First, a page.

TVA Sponsors Eagle Cams

The eagle has landed. Thanks in part to TVA, anyone can now watch live streaming video from two eagles’ nests in the Tennessee Valley: one in Bluff City, Tenn., and one in Johnson City, Tenn.

The cameras are operated by East Tennessee State University’s Department of Biological Sciences and provide a unique opportunity to peer into the lives and habits of American Bald Eagles.

“We selected two pairs of mated eagles who were likely to return to pre-existing nests,” explained Dr. Fred Alsop, resident ornithologist at ETSU. “Bald Eagles will often use the same structure for years, adding twigs and branches each year until some long-standing nests can weigh more than a ton.”

Winter is the season when these predator birds lay eggs and rear their young, teaching them to fly and hunt. Bird fanciers can watch them online through ETSU’s Department of Biological Sciences website.

TVA is a sponsor of one of the cameras, and provided funding support for employees and equipment to help install the cameras high above the ground. According to Dr. Alsop, the site has already received 80,000 unique page views from 72 countries.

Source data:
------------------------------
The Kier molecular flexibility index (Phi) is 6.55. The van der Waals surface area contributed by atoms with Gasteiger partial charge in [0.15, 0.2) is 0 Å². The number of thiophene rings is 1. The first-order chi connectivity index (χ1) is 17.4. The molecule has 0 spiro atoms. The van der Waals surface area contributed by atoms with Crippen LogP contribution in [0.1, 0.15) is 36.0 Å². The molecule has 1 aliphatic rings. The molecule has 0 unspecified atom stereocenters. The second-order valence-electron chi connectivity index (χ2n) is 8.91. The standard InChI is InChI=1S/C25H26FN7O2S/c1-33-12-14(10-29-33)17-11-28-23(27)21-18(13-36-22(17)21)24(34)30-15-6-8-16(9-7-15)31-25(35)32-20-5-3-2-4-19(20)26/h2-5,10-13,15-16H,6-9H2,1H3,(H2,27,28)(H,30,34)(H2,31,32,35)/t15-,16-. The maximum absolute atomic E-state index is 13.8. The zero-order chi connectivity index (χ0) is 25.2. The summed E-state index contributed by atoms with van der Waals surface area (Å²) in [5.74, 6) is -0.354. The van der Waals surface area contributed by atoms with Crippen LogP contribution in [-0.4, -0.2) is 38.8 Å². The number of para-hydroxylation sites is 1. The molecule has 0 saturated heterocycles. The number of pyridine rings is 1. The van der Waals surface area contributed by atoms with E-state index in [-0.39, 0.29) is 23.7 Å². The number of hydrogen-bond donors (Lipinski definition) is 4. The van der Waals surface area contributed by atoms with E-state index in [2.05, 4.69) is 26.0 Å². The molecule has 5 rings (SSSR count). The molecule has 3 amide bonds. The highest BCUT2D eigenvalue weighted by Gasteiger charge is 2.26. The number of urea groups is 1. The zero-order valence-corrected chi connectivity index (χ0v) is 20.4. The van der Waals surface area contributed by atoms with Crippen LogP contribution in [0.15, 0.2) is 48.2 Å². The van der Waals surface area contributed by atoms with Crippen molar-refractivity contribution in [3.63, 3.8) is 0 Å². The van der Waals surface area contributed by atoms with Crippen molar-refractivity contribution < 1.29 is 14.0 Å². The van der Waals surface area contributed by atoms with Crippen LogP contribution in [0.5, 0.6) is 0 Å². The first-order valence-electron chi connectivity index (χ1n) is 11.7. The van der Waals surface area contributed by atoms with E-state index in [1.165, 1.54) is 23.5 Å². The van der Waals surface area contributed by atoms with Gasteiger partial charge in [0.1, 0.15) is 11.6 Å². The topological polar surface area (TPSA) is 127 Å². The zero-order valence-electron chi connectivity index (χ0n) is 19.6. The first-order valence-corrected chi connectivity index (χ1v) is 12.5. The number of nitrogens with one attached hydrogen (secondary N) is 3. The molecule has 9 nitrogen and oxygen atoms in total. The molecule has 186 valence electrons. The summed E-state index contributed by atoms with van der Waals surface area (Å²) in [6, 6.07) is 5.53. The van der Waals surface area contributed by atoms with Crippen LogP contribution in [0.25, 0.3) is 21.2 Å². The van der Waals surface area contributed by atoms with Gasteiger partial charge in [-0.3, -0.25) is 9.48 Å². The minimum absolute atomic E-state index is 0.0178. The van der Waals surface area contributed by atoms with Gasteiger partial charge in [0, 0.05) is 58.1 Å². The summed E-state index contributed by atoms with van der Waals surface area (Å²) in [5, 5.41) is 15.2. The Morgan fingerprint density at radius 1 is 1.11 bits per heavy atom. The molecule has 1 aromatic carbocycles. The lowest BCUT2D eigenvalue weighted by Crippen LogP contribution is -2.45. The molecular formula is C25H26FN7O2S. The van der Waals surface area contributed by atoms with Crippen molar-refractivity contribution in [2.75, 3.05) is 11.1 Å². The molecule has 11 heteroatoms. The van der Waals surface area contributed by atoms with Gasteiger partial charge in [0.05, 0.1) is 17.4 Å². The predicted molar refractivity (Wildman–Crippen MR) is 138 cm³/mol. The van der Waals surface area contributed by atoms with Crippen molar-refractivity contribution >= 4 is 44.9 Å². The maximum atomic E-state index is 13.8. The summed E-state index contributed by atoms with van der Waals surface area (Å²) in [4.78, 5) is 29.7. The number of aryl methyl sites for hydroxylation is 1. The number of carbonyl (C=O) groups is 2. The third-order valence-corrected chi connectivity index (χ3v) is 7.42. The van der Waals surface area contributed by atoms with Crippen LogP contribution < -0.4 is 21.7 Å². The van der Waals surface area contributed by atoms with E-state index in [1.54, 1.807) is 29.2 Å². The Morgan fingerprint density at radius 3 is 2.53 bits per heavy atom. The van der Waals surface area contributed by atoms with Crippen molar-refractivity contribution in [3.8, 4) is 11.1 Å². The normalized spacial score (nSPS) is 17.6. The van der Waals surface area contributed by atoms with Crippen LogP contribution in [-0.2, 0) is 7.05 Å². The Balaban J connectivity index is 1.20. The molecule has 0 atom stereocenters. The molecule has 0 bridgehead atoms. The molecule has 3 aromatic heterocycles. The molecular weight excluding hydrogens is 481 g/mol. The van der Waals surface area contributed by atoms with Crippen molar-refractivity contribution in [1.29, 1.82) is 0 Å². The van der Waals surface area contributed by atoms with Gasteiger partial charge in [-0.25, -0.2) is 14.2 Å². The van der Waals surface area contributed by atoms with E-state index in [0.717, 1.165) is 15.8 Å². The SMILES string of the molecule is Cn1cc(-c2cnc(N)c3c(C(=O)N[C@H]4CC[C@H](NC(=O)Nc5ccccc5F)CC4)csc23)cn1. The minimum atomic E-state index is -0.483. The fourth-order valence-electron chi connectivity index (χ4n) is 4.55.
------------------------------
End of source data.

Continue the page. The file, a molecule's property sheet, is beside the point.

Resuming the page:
TVA reservoirs have created important habitat for these eagles whose principal diet is fish, and many of the nesting pairs of eagles are located along these waterways.

“Eagle Cams provide an important educational link between our citizens and the conservation of these native raptors, allowing viewing of their social lives to be streamed into our homes on computers and mobile devices,” said Dr. Alsop.

“Faculty and students at ETSU and other colleges and universities, as well as our public and private schools, will be able to study eagle behavior remotely without disturbing the lives of these magnificent birds.”

“The Johnson City Power Board let us know about the opportunity to help fund ETSU’s educational Eagle Cam project,” said Mark Meigs, general manager in Northeast Customer Delivery.

“Our partnership with our LPC and ETSU provides a great way to reinforce the importance of conservation as well as stimulate student interest in science and the environment through online insights into the eagles’ lives.”

Watch the eagles here: